THE SOVIET ARMY
[To the Editor of THE SPECTATOR] SIR,—The question of the military value of the Soviet Army at the present moment, which has been debated in your columns by Mr. J. Baker White and. Mr. H. P. Vowles, is plainly one regarding which the ordinary Englishmen can form no opinion except by a calculation of probabilities. Our War Office may possibly have direct information supplied by its secret service, but the general public has not before it any statement by an eye-witness who is of unquestioned technical competence, has had ample opportunity for observation and is above suspicion of partisanship. We are therefore reduced to guessing on the basis of a few facts broadly known. It is admitted that a considerable number of officers in the higher ranks have recently been executed on charges of treachery— precisely how many is, a question on which Mr. Baker and Mr. Vowles disagree—and it seems antecedently probable that, whether the charges are true or false, the morale and leader- ship .in an army. mould be adversely affected by such a purge among its chiefs. There is, however, another conspicuous fact to which I have not seep attention called in this con- nexion. Russia has failed, to, help China in its time of agony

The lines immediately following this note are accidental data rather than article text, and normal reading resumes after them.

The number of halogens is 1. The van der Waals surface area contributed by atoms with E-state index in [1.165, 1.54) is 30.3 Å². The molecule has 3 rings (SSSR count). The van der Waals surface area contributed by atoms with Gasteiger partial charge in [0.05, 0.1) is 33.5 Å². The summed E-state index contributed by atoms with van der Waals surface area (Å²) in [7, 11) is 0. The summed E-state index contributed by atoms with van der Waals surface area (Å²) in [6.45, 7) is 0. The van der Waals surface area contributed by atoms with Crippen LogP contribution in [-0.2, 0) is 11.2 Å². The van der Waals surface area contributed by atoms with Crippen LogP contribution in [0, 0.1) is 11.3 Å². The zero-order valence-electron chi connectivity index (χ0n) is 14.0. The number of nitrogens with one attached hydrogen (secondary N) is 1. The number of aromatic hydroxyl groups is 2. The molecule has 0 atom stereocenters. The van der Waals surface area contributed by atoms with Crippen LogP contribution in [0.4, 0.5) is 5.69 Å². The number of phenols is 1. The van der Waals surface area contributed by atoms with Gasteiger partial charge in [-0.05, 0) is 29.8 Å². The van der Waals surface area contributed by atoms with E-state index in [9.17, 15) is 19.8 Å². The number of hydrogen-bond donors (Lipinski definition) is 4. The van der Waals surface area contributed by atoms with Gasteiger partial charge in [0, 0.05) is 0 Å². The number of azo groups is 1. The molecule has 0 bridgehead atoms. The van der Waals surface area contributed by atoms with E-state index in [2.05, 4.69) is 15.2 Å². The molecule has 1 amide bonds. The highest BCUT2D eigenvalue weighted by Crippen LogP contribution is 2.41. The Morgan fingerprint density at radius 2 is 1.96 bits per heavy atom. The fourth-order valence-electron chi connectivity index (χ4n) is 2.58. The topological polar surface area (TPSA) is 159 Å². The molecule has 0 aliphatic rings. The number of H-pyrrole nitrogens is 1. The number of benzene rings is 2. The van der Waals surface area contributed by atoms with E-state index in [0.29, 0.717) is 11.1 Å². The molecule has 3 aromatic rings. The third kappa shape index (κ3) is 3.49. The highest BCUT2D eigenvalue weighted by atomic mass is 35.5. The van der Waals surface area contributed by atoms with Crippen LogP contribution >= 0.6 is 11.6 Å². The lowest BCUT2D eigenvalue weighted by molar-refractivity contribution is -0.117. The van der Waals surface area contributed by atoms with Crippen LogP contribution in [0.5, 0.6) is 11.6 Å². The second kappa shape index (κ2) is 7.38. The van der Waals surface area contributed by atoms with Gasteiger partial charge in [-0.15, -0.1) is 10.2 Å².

by any effective diversion. Those who think it discreditable to Great Britain that we failed to save Czechoslovakia, must logically think it far more discreditable to Russia that it has failed to intervene for China, for Czechoslovakia was far away from us and inaccessible to our forces, whereas China is Russia's next-door neighbour with a long common frontier. It is difficult to believe that Russia would have remained inactive, while China was overrun by the Japanese, unless Stalin had recognised that Russia at the present time is incapable of effectual military action outside its own frontiers.